Accodring to Oryem, some Ugandans were killed after being run over by a military tank belonging to SPLA-IO
Kampala-Foreign Affairs minister Oryem Okello told Parliament yesterday that out of the 11 Ugandans who have so far been killed in South Sudan, six were killed after being run over at Jebel Kujur, by a military tank belonging to the SPLA-IO, a force belonging to Vice President Riek Machar.
While briefing the House on the situation in South Sudan, Mr Oryem, who described the situation in South Sudan as ‘remaining tense’, said the six bodies are yet to be retrieved because they are still in a territory being manned by Mr Machar’s forces.
“As soon as the situation relaxes, government will identify and return the Ugandans home,” he said. He, however, said government is taking all measures to ensure the safety of Ugandans and their evacuation.
“As of this morning (yesterday), 3,000 Ugandans assembled at Gumeo Market in Juba waiting to be evacuated,” Mr Oryem said. “For Ugandans in other parts of South Sudan, particularly in Wau and Torit, government has advised to limit their movements and where the situation warrants, move to the UN compounds.” Fighting broke out in Juba on Sunday between forces loyal to the President Salva Kiir and his first Vice President, Riek Marchar.
Mr Oryem said government has received reports that Mr Marchar’s forces are having an upper hand in terms of control and that Yei, a medium-sized city in southwest south Sudan, is expected to fall “into the hands of the rebels soon”.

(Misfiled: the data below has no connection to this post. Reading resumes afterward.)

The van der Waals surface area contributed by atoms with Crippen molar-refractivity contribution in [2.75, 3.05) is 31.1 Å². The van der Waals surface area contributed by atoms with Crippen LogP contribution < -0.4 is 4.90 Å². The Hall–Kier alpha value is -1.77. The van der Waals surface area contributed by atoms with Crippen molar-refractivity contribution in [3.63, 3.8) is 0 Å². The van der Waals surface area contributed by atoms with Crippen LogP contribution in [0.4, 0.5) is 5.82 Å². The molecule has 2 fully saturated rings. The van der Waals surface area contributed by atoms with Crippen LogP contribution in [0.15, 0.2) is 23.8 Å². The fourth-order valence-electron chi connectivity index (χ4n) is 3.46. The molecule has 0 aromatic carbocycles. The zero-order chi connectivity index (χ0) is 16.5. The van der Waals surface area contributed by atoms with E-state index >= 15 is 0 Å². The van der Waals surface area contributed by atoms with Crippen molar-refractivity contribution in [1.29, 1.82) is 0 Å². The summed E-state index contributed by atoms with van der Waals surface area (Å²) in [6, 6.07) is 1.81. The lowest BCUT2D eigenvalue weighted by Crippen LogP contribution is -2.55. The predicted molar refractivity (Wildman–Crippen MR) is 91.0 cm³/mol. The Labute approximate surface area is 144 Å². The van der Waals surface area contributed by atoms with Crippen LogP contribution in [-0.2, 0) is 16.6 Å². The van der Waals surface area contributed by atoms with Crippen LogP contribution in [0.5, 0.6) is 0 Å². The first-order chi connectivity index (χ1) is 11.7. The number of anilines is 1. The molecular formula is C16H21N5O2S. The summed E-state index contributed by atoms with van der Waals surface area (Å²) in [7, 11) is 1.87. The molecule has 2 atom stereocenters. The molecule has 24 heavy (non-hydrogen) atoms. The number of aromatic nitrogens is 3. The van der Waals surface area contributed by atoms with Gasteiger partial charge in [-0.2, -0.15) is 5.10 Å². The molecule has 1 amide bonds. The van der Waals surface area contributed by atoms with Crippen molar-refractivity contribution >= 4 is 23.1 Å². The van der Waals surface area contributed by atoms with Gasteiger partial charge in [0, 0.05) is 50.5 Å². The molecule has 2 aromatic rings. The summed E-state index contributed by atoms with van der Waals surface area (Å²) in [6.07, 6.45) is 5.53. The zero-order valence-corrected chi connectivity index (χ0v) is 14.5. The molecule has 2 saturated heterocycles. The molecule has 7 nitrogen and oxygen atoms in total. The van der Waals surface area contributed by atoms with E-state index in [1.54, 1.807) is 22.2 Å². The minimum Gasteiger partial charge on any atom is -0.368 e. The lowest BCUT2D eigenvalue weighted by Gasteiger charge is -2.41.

That statement, however made MPs question why Uganda was referring to Mr Marchar as a rebel yet he is part of a coalition government.
The MPs also asked government to explain whether Ugandans would be compensated for the loss in Juba.
“For these losses, how does the government of South Sudan compensate our people? It’s not the first time our people have been killed yet we contributed so much in the attainment of their independence,” Mr Mohammad Nsereko, the Kampala Central, MP said.
Bulamogi MP Kenneth Lubogo said it was wrong for East Africa to admit South Sudan into the community.
“How can a country that has not proved to have a track record of human rights, failed to work with its neighbours to bring peace come into the East African Community,” he asked. “South Sudan doesn’t want to show that they appreciate the effort Uganda has put to bring peace in that country.”
Security Minister Henry Tumukunde, however, said government’s concern for now was to rescue Ugandans. He also said the country’s borders to the north are secure.
“National Security Council assessed the situation and made sure the situation in South Sudan doesn’t spill into Uganda, especially regarding the flow of weapons.
Masaka Municipality MP Mathias Mpuuga wondered when normalcy would return.
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